Fast food chains are scrambling to keep up with the vegan movement as more people are opting to trade in Big Macs for plant-based patties.
With hard-hitting documentaries such as "Food Choices", "What the Health", "Earthlings" and "Forks Over Knives" available for easy viewing on streaming services like Netflix, many people are adapting a plant-based diet into their lifestyle. Not wanting to lose all of this new meat-free traffic, popular fast food restaurants such as McDonald's, Carl's Jr. and even KFC have started to implement meatless options into their standardized menus.
According to The Wall Street Journal, plant-based "meaty" options made by Beyond Meat Inc. and Impossible Foods Inc. have been made available at around 20,000 restaurants across the United States and now about 15% of that number is being made up of fast food chains.
Other countries are also jumping on the meatless bandwagon. ABC Australia recently reported that Hungry Jack's (Australia's Burger King) is now offering a plant-based menu option as well. The option? Enter the Impossible Whopper which is prepared the same as the traditional Whopper - plant-based goodness piled high on a toasted sesame seed bun.
But is the taste of these plant-based sandwiches good enough to justify all of this change?According to ABC Australia, several customers who tried the Impossible Whopper at different Burger King restaurants in the St. Louis area, some of the initial 59 locations that offered the Impossible Whopper first during the testing phase, said that they couldn't notice a difference between the beef burger and the plant-based Impossible Whopper.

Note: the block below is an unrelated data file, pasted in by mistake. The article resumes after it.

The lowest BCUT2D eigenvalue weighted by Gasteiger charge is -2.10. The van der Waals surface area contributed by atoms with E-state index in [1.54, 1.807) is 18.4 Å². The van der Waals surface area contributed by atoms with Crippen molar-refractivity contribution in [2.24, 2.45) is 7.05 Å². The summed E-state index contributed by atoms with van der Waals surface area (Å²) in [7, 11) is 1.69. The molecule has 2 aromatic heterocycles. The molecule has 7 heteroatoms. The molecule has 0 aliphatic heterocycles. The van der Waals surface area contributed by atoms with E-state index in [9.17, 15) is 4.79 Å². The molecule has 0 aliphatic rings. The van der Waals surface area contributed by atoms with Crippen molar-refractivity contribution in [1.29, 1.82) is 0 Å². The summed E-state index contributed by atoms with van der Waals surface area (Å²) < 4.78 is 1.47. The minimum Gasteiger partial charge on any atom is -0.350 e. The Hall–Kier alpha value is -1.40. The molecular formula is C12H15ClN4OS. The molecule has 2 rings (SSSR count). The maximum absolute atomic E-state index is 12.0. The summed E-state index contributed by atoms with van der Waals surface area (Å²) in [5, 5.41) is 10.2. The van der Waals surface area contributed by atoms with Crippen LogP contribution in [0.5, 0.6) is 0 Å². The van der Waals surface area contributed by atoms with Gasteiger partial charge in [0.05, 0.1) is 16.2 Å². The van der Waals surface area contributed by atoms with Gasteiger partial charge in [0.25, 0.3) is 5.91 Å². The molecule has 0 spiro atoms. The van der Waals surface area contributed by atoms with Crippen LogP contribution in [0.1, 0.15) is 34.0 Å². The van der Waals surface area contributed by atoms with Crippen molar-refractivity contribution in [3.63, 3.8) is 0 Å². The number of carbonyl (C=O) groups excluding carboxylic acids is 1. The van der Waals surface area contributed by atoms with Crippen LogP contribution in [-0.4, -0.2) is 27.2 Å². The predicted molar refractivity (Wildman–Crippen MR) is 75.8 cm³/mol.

Impossible? Maybe not. The Impossible Whopper is made of potato proteins and soy proteins - flavors that most fast food connoisseurs are familiar with already. With the addition of positive nutrients such as protein and iron, that fast food patrons usually get from meat, the Impossible Whopper seems to hold its own. Nutrition scientist and dietitian Dr. Tim Crowe says that although meatless patties are processed, they are considered the healthier fast food option because excess red meat is linked to a high risk of cancer and heart disease.
As fast food chains are trying to stay relevant and adapt to changing times, supply is limited especially since many of these menu options are in the testing phase and have not been finalized yet.
Final word? Patience will pay off when it comes to sampling plant-based patties at popular eateries. Are you up for trying something new or will you pass these patties up?